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Filipino exchange student takes film on poverty to Pyongyang
Publication Date : 19-09-2012
With a tuft of bushy blond bangs, his slight frame and beaming smile held up designer jeans and a trendy school bag. But Nash Ang’s boyishness belied a cinematic penchant for revealing the grueling poverty in the Philippines.
In his hour-long documentary, Live To Dive (Lusong), Ang explores how Totoy, 11, and Pirot, 10, eke out a living for their families by diving for scraps of garbage like discarded plastic bottles and bits of metal in the severely polluted waters beside the ramshackle area of Puting Bato.
But the children are not concerned with the foul waters they dive in. Something beneath the dank sea is rumored to have taken an 8-year-old girl just days before.
"Some people in the Philippines are not aware of the extreme poverty that exists there,” Ang said. “I am not sure I have anything specific in mind, but I expect the initial reaction from people who see the film to be a feeling of pity,” Ang said Monday in an interview with The Korea Herald.
Ang’s cinematic eye for presenting heart-wrenching poverty with disarming frankness garnered attention his film Water Ghetto screened at the DMZ Korean International Documentary Film Festival last year. Ang received a full scholarship to study at Korea National University of Arts, the nation’s most prestigious film school.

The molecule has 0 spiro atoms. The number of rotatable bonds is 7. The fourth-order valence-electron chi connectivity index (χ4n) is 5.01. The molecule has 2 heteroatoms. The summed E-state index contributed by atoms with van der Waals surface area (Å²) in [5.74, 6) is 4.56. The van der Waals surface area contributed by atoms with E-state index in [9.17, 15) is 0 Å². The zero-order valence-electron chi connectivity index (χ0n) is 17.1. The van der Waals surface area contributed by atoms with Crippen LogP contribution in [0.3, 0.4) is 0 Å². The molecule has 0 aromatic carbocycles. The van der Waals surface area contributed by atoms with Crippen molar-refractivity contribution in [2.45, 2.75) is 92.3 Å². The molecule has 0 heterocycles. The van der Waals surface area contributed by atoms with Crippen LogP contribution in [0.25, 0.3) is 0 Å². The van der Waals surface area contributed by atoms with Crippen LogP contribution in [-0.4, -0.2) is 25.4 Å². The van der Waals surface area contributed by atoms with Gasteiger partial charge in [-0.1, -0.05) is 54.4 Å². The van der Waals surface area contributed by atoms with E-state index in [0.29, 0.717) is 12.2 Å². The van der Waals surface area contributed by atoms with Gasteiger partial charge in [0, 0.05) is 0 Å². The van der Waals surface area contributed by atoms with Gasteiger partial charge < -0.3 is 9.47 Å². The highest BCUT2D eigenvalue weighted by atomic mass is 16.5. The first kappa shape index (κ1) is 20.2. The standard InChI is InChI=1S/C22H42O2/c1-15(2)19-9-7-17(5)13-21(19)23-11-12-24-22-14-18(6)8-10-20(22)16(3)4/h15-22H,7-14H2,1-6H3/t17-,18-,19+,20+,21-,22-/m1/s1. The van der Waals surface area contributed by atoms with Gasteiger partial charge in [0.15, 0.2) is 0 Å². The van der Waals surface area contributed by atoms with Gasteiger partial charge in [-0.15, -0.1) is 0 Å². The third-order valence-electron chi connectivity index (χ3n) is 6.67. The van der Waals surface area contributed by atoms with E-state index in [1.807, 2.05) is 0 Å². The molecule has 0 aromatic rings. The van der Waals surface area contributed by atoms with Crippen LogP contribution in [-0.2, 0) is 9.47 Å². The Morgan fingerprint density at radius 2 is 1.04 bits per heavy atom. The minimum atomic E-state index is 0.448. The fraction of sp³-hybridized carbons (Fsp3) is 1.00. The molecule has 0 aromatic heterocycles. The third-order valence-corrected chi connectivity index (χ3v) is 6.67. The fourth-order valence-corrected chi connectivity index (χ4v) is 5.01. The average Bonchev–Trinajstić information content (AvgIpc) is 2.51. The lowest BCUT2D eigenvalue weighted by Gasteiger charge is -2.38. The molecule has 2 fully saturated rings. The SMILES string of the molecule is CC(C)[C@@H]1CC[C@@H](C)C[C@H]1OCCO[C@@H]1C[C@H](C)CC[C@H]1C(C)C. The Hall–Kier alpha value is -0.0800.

Now he is taking his film to North Korea.
With the help of a Chinese friend who he knows only as “John” and Koryo Tours, a travel agency specialising in trips to the reclusive state, Ang will depart for North Korea by way of China. Lusong was entered in the official selection category in the week-long 13th Pyong Yang International Film Festival which starts Thursday.
“Yeah, it does seem somewhat unique, doesn’t it,” Ang said, as if to himself. “Two documentary films by the same filmmaker and one divided country, me, living on one side and going to visit the other side.”
Nick Bonner, the man behind Beijing-based Koryo Tours, said he helped bring Lusong to the Pyongyang film festival because he believes it’s important for local audiences there to get a glimpse of films outside North Korea.
“In 2004, we took Bend It Like Beckham to the Pyongyang International Film Festival and it was seen by over 12,000 locals. In December 2010, we helped the British Embassy with getting the film to be the first Western film broadcast throughout the whole of North Korea,” Bonner said by email.
“This year we are also attending the festival with our feature film shot in North Korea, Comrade Kim Goes Flying, which will also screen at the Busan International Film Festival.
“All we can do as documentary filmmakers is open the eyes of those who see our films. Films are a powerful medium to motivate people into action and I hope I can provoke people into positive action,” he said.